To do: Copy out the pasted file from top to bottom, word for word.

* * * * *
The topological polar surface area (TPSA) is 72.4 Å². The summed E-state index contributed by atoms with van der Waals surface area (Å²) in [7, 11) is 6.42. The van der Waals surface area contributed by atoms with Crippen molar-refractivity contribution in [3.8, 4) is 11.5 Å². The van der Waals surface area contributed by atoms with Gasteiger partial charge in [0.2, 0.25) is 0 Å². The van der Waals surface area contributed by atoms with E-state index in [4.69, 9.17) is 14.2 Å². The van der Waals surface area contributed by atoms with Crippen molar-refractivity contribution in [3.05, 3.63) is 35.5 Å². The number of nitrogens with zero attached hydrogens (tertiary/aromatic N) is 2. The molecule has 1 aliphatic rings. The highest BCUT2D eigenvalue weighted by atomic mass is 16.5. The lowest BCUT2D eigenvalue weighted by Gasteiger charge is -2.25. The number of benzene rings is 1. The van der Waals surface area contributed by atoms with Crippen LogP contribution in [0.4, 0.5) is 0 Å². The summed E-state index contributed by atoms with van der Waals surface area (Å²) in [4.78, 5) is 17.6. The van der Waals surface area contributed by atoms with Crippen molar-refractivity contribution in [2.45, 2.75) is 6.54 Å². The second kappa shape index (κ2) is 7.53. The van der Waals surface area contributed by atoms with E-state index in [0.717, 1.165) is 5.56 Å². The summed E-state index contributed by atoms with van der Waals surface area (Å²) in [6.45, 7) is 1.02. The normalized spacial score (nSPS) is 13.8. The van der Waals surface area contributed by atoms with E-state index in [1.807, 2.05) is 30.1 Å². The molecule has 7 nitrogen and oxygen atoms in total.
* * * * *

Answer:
The topological polar surface area (TPSA) is 72.4 Å². The summed E-state index contributed by atoms with van der Waals surface area (Å²) in [7, 11) is 6.42. The van der Waals surface area contributed by atoms with Crippen molar-refractivity contribution in [3.8, 4) is 11.5 Å². The van der Waals surface area contributed by atoms with Gasteiger partial charge in [0.2, 0.25) is 0 Å². The van der Waals surface area contributed by atoms with E-state index in [4.69, 9.17) is 14.2 Å². The van der Waals surface area contributed by atoms with Crippen molar-refractivity contribution in [3.05, 3.63) is 35.5 Å². The number of nitrogens with zero attached hydrogens (tertiary/aromatic N) is 2. The molecule has 1 aliphatic rings. The highest BCUT2D eigenvalue weighted by atomic mass is 16.5. The lowest BCUT2D eigenvalue weighted by Gasteiger charge is -2.25. The number of benzene rings is 1. The van der Waals surface area contributed by atoms with Crippen LogP contribution in [0.4, 0.5) is 0 Å². The summed E-state index contributed by atoms with van der Waals surface area (Å²) in [4.78, 5) is 17.6. The van der Waals surface area contributed by atoms with Crippen molar-refractivity contribution in [2.45, 2.75) is 6.54 Å². The second kappa shape index (κ2) is 7.53. The van der Waals surface area contributed by atoms with E-state index in [0.717, 1.165) is 5.56 Å². The summed E-state index contributed by atoms with van der Waals surface area (Å²) in [6.45, 7) is 1.02. The normalized spacial score (nSPS) is 13.8. The van der Waals surface area contributed by atoms with E-state index in [1.807, 2.05) is 30.1 Å². The molecule has 7 nitrogen and oxygen atoms in total.